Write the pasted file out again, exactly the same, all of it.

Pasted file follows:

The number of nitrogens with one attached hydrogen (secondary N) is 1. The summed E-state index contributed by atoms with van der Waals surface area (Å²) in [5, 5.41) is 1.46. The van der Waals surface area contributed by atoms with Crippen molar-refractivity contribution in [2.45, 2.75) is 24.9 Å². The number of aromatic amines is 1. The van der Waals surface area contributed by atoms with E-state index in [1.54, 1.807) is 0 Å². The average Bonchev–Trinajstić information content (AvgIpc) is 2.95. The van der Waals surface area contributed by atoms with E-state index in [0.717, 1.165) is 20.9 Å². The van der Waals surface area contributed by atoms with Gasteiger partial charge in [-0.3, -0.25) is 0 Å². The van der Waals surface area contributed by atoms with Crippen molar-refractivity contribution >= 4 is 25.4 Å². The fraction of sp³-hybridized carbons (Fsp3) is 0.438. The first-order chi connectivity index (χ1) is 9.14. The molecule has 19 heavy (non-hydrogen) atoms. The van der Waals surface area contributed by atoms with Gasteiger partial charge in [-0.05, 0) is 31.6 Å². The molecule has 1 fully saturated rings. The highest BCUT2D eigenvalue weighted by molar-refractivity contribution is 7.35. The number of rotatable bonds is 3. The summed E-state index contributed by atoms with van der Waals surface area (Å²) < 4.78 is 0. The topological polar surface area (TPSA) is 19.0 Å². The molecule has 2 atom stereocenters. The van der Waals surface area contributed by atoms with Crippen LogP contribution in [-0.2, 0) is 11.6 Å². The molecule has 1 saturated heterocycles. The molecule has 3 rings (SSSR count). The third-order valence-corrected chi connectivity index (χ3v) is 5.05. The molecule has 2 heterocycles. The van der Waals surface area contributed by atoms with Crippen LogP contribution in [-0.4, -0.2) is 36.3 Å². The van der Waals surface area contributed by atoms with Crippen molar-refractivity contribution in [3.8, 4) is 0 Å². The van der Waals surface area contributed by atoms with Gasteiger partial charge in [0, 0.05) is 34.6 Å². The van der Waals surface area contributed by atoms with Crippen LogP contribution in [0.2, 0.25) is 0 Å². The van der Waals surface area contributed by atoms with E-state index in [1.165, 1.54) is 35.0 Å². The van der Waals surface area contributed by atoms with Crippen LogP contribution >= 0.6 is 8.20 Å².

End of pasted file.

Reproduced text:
The number of nitrogens with one attached hydrogen (secondary N) is 1. The summed E-state index contributed by atoms with van der Waals surface area (Å²) in [5, 5.41) is 1.46. The van der Waals surface area contributed by atoms with Crippen molar-refractivity contribution in [2.45, 2.75) is 24.9 Å². The number of aromatic amines is 1. The van der Waals surface area contributed by atoms with E-state index in [1.54, 1.807) is 0 Å². The average Bonchev–Trinajstić information content (AvgIpc) is 2.95. The van der Waals surface area contributed by atoms with E-state index in [0.717, 1.165) is 20.9 Å². The van der Waals surface area contributed by atoms with Gasteiger partial charge in [-0.3, -0.25) is 0 Å². The van der Waals surface area contributed by atoms with Crippen molar-refractivity contribution >= 4 is 25.4 Å². The fraction of sp³-hybridized carbons (Fsp3) is 0.438. The first-order chi connectivity index (χ1) is 9.14. The molecule has 19 heavy (non-hydrogen) atoms. The van der Waals surface area contributed by atoms with Gasteiger partial charge in [-0.05, 0) is 31.6 Å². The molecule has 1 fully saturated rings. The highest BCUT2D eigenvalue weighted by molar-refractivity contribution is 7.35. The number of rotatable bonds is 3. The summed E-state index contributed by atoms with van der Waals surface area (Å²) < 4.78 is 0. The topological polar surface area (TPSA) is 19.0 Å². The molecule has 2 atom stereocenters. The van der Waals surface area contributed by atoms with Crippen LogP contribution in [-0.2, 0) is 11.6 Å². The molecule has 1 saturated heterocycles. The molecule has 3 rings (SSSR count). The third-order valence-corrected chi connectivity index (χ3v) is 5.05. The molecule has 2 heterocycles. The van der Waals surface area contributed by atoms with Crippen LogP contribution in [-0.4, -0.2) is 36.3 Å². The van der Waals surface area contributed by atoms with Crippen molar-refractivity contribution in [3.8, 4) is 0 Å². The van der Waals surface area contributed by atoms with Gasteiger partial charge in [0, 0.05) is 34.6 Å². The van der Waals surface area contributed by atoms with Crippen LogP contribution in [0.2, 0.25) is 0 Å². The van der Waals surface area contributed by atoms with E-state index in [1.165, 1.54) is 35.0 Å². The van der Waals surface area contributed by atoms with Crippen LogP contribution >= 0.6 is 8.20 Å².